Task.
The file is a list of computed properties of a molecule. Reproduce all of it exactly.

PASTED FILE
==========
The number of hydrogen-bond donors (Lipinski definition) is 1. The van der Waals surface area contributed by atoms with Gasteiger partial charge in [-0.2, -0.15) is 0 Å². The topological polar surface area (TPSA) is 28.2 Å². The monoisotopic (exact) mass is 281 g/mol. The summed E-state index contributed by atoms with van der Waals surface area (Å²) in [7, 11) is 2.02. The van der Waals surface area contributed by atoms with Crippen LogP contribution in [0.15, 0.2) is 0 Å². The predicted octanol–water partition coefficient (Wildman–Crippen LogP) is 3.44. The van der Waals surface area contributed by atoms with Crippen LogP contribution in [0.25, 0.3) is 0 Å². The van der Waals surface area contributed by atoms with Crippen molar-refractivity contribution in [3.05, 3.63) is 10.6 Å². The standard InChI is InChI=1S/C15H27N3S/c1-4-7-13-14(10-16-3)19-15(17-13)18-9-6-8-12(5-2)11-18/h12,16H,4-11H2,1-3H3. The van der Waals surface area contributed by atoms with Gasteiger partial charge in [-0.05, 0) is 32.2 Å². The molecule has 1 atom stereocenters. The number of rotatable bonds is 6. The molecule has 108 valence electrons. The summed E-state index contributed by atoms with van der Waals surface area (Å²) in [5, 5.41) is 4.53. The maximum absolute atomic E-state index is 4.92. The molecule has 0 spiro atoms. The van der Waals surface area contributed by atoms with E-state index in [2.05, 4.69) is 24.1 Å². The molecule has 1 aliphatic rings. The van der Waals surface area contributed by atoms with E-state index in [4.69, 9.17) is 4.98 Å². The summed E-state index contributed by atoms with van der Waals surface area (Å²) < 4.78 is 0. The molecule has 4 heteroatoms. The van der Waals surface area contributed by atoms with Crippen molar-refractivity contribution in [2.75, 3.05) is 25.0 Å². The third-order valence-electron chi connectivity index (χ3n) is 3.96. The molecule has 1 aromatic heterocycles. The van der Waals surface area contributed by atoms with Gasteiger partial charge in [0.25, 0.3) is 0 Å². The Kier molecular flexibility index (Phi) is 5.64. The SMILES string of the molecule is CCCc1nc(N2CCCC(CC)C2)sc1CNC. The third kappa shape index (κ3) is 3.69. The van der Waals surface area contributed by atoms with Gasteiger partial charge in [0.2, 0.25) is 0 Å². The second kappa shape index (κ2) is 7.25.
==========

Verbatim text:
The number of hydrogen-bond donors (Lipinski definition) is 1. The van der Waals surface area contributed by atoms with Gasteiger partial charge in [-0.2, -0.15) is 0 Å². The topological polar surface area (TPSA) is 28.2 Å². The monoisotopic (exact) mass is 281 g/mol. The summed E-state index contributed by atoms with van der Waals surface area (Å²) in [7, 11) is 2.02. The van der Waals surface area contributed by atoms with Crippen LogP contribution in [0.15, 0.2) is 0 Å². The predicted octanol–water partition coefficient (Wildman–Crippen LogP) is 3.44. The van der Waals surface area contributed by atoms with Crippen LogP contribution in [0.25, 0.3) is 0 Å². The van der Waals surface area contributed by atoms with Crippen molar-refractivity contribution in [3.05, 3.63) is 10.6 Å². The standard InChI is InChI=1S/C15H27N3S/c1-4-7-13-14(10-16-3)19-15(17-13)18-9-6-8-12(5-2)11-18/h12,16H,4-11H2,1-3H3. The van der Waals surface area contributed by atoms with Gasteiger partial charge in [-0.05, 0) is 32.2 Å². The molecule has 1 atom stereocenters. The number of rotatable bonds is 6. The molecule has 108 valence electrons. The summed E-state index contributed by atoms with van der Waals surface area (Å²) in [5, 5.41) is 4.53. The maximum absolute atomic E-state index is 4.92. The molecule has 0 spiro atoms. The van der Waals surface area contributed by atoms with E-state index in [2.05, 4.69) is 24.1 Å². The molecule has 1 aliphatic rings. The van der Waals surface area contributed by atoms with E-state index in [4.69, 9.17) is 4.98 Å². The summed E-state index contributed by atoms with van der Waals surface area (Å²) < 4.78 is 0. The molecule has 4 heteroatoms. The van der Waals surface area contributed by atoms with Crippen molar-refractivity contribution in [2.75, 3.05) is 25.0 Å². The third-order valence-electron chi connectivity index (χ3n) is 3.96. The molecule has 1 aromatic heterocycles. The van der Waals surface area contributed by atoms with Gasteiger partial charge in [0.25, 0.3) is 0 Å². The Kier molecular flexibility index (Phi) is 5.64. The SMILES string of the molecule is CCCc1nc(N2CCCC(CC)C2)sc1CNC. The third kappa shape index (κ3) is 3.69. The van der Waals surface area contributed by atoms with Gasteiger partial charge in [0.2, 0.25) is 0 Å². The second kappa shape index (κ2) is 7.25.